Quote about dating a soldier

Livson is 97 now and a frailer version of the tough soldier he once was, but his voice remains loud and clear, his handshake firm and his opinions unwavering. “We weren’t Jews fighting in a Finnish army – we were Finnish people, Finnish soldiers, fighting for our country.” We have met in the cafeteria in the basement of Helsinki’s synagogue, alongside Livson’s wife and other members of the Finnish Jewish Veterans Society.The atmosphere is friendly, jovial even, in the way conversations among veterans sometimes are, but there is no mistaking Livson’s serious intent.They lived in permanent fear of their identity being revealed, but, incredibly, on the occasions that it was, the German soldiers took the matter no further.The men were Finnish, they had the full support of their superior officers, and the Germans – while often shocked to find themselves fighting alongside Jews – did not have the authority to upbraid them.If they had broken ranks, even for the Jews, it would have annihilated that argument.” One general, Hjalmar Siilasvuo, was positively proud of his soldiers’ Jewish ancestry.In the memoirs of Salomon Klass, another Jewish soldier who was offered the Iron Cross, Klass, who had lost an eye in the Winter War, tells a story about the general calling him into a meeting and introducing him to German officers present as “one of my best company commanders”.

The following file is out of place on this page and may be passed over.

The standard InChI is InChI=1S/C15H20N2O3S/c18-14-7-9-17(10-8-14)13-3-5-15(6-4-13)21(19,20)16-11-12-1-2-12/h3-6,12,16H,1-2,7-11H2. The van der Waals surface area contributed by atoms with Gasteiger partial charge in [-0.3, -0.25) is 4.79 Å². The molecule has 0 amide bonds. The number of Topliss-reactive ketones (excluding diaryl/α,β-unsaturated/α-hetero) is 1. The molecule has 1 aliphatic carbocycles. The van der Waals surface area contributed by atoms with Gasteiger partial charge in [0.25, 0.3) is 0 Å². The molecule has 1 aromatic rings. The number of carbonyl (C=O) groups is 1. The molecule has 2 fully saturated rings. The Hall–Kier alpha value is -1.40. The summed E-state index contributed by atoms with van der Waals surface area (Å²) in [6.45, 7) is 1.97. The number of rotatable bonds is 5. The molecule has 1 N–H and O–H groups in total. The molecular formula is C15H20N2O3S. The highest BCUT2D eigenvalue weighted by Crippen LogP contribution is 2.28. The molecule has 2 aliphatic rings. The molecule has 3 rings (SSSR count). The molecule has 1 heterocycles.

“Politicians were determined to protect every citizen, even former communists.(Under Russian rule, Jews had been forced into the army at the age of 10 and made to serve for up to 25 years.) They were viewed with some suspicion by the rest of Finland, which itself had been ruled by Russia until its independence in 1917, and the war that broke out in 1939, known in Finland as the Winter War, was regarded by the small Jewish population as a chance to prove they were loyal Finnish citizens.Livson fought in the Karelian Isthmus and, although the army was eventually forced to retreat by the far larger Russian force, he fought so valiantly, demonstrating such great skill and initiative, that he was promoted to sergeant.“General Siilasvuo knew full well who I was and what segment of the population I belonged to”, Klass wrote. Perhaps more uncomfortable are incidents, revealed by the Finnish historian Hannu Rautkallio, of friendships struck up between Jews and ordinary Wehrmacht soldiers.“I have heard a story about one Jewish soldier who was making his way back to camp with a German of a similar rank,” says Simon.

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